Assessing business systems applicability: A serious business
Business systems are the foundation of any sustainable and profitable company. In the federal contracting realm, they are as follows: accounting, estimating, material management, purchasing, earned value management, and property. These systems flow into the financial statements. So, if you do not have efficient or properly functioning internal controls in place within these systems, you may be in for a real eye-opener if you receive a notification of an impending business-system audit.
Many U.S. government contractors are expected to comply with contractual requirements for maintaining adequate business systems. Business-systems rules and requirements are not limited to those who primarily serve the Department of Defense. The criteria typically used to determine the adequacy of business systems can be found throughout Federal Acquisition Regulation (FAR), Defense Federal Acquisition Regulation Supplement (DFARS), and other agency supplements. Industry and federal contracting officers consider the criteria within these regulations as suitable standards to use in determining the acceptability of any government contractor’s internal controls. How well-versed are you in these requirements?
Business systems applicability chart
CohnReznick’s Government Contracting Industry practice has developed a tool to help federal contractors easily determine when and which business systems may be subject to assessment by federal contracting officers and/or auditors. Scan through the listed criteria to see if your systems may be coming up for federal scrutiny.Download now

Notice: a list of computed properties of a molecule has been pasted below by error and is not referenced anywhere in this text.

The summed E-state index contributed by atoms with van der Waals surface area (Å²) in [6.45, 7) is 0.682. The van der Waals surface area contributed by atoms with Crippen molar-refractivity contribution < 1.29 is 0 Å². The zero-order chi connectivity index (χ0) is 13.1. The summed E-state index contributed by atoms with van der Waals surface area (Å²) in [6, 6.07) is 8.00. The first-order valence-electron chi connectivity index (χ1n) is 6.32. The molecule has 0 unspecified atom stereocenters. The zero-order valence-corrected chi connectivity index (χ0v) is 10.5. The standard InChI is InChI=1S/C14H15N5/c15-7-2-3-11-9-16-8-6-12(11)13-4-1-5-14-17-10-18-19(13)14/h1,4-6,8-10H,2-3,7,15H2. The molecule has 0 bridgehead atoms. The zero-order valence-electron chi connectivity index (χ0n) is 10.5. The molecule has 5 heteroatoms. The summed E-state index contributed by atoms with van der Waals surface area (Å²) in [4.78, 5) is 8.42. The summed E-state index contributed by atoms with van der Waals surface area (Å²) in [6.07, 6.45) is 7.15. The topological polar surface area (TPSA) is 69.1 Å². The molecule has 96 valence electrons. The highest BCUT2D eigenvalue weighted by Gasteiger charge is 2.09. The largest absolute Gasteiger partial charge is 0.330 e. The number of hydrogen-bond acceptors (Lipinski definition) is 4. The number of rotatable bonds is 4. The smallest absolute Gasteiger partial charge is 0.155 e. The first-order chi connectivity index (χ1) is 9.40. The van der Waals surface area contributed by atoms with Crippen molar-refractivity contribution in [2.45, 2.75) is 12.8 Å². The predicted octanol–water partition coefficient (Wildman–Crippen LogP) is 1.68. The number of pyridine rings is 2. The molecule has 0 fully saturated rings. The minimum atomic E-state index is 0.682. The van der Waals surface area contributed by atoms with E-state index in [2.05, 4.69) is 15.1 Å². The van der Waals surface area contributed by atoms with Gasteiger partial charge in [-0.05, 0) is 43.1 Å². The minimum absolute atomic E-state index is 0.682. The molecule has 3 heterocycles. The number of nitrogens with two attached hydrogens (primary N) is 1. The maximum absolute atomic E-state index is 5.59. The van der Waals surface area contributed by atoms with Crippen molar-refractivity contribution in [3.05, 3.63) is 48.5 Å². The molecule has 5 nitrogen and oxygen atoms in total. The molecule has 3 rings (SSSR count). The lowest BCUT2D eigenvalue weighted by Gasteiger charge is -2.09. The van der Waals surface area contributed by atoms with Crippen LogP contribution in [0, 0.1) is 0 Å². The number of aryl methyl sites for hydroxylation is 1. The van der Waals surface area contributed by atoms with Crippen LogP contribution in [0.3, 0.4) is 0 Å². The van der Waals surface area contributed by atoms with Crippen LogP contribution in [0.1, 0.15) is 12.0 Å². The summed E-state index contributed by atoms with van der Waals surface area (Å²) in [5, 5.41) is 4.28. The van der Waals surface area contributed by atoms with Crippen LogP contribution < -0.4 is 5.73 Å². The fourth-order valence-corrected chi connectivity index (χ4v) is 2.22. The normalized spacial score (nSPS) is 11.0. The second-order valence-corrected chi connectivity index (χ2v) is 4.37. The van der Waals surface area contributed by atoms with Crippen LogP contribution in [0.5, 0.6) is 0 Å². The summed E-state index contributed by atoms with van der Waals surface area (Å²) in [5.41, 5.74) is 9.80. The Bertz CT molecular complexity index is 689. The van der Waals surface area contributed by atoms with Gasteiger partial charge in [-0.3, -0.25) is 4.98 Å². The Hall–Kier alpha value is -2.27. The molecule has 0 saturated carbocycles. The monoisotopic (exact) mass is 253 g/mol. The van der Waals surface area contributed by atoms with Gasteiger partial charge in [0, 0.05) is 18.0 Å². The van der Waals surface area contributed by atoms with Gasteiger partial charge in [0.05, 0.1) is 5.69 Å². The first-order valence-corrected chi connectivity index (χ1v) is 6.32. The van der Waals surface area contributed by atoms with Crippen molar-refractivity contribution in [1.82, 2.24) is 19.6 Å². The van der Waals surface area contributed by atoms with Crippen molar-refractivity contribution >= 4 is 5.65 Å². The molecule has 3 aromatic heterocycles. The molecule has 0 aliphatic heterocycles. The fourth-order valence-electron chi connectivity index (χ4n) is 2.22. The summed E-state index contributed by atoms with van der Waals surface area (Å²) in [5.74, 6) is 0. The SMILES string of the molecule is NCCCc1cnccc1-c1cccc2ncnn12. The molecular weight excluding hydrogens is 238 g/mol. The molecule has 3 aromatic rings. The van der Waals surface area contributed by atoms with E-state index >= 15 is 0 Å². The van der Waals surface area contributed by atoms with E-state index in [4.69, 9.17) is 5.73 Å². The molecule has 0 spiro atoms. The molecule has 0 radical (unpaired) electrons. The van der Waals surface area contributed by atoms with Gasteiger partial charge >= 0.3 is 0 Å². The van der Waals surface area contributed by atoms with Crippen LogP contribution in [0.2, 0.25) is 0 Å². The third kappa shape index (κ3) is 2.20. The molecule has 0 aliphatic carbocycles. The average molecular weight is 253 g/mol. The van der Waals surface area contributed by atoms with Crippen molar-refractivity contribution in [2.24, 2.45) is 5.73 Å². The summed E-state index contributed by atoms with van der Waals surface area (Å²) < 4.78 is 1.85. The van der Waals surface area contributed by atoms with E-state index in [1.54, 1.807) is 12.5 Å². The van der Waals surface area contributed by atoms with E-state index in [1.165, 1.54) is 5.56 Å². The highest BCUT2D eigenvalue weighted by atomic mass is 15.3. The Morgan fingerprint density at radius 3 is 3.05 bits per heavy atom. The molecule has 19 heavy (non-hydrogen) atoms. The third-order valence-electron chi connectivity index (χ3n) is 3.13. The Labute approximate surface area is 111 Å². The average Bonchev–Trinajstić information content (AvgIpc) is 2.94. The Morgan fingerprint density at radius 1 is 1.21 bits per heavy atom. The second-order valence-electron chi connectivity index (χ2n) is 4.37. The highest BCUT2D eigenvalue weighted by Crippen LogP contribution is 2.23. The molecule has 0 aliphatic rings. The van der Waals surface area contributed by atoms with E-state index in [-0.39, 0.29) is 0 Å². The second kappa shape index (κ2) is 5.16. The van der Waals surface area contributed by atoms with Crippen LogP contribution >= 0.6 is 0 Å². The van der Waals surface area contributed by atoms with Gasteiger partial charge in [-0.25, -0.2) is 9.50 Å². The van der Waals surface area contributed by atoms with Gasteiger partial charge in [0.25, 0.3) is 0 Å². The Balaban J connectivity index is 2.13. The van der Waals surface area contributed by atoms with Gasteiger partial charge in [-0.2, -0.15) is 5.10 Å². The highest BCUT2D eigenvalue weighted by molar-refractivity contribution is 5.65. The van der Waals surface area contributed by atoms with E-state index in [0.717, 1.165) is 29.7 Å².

For over 40 years, CohnReznick has provided comprehensive services to assist government contractors with a full life cycle approach to winning and managing contracts. We ensure your financial and procurement processes are compliant, efficient and effective - so you can focus on what matters most, profitable growth.
On-demandUsing bid protests as a business strategyWith higher infrastructure spending anticipated in fiscal year 2022, government contractors should expect protest activity levels to remain steady, if not increase. As a result, organizations should think through protests, not as a forgone conclusion of losing a competition or as a lost cause, but as a deeper strategic choice that weighs the cost to the organization, the relationship with the customer, the investment in the proposal, and the potential upside of award as important elements of the decision on whether or not to protest.
InsightSystem assessments vs. audits to earn points and contract awardsWith an CIO-SP4 update, it’s important that federal contractors understand the status of each of their business systems. Learn more.
InsightGovernment Contracting Accounting System Assessment ToolLearn about your company's state of readiness, gain access to additional helpful resources, and talk with our professionals to see how we can help you.
InsightEvolve IDIQ RFP requires a compliant Earned Value Management SystemWith the Evolve IDIQ draft RFP, GovCons are now required to have an Earned Value Management System (EVMS) in place. Learn more.
InsightExecutive Order 14042: Impacts to GovConsChristine Williamson, Sara Bridwell, Katy BarkerGovCons serving government customers could be subject to Executive Order 14042 and will need to ensure COVID safety protocols are in place. Learn more.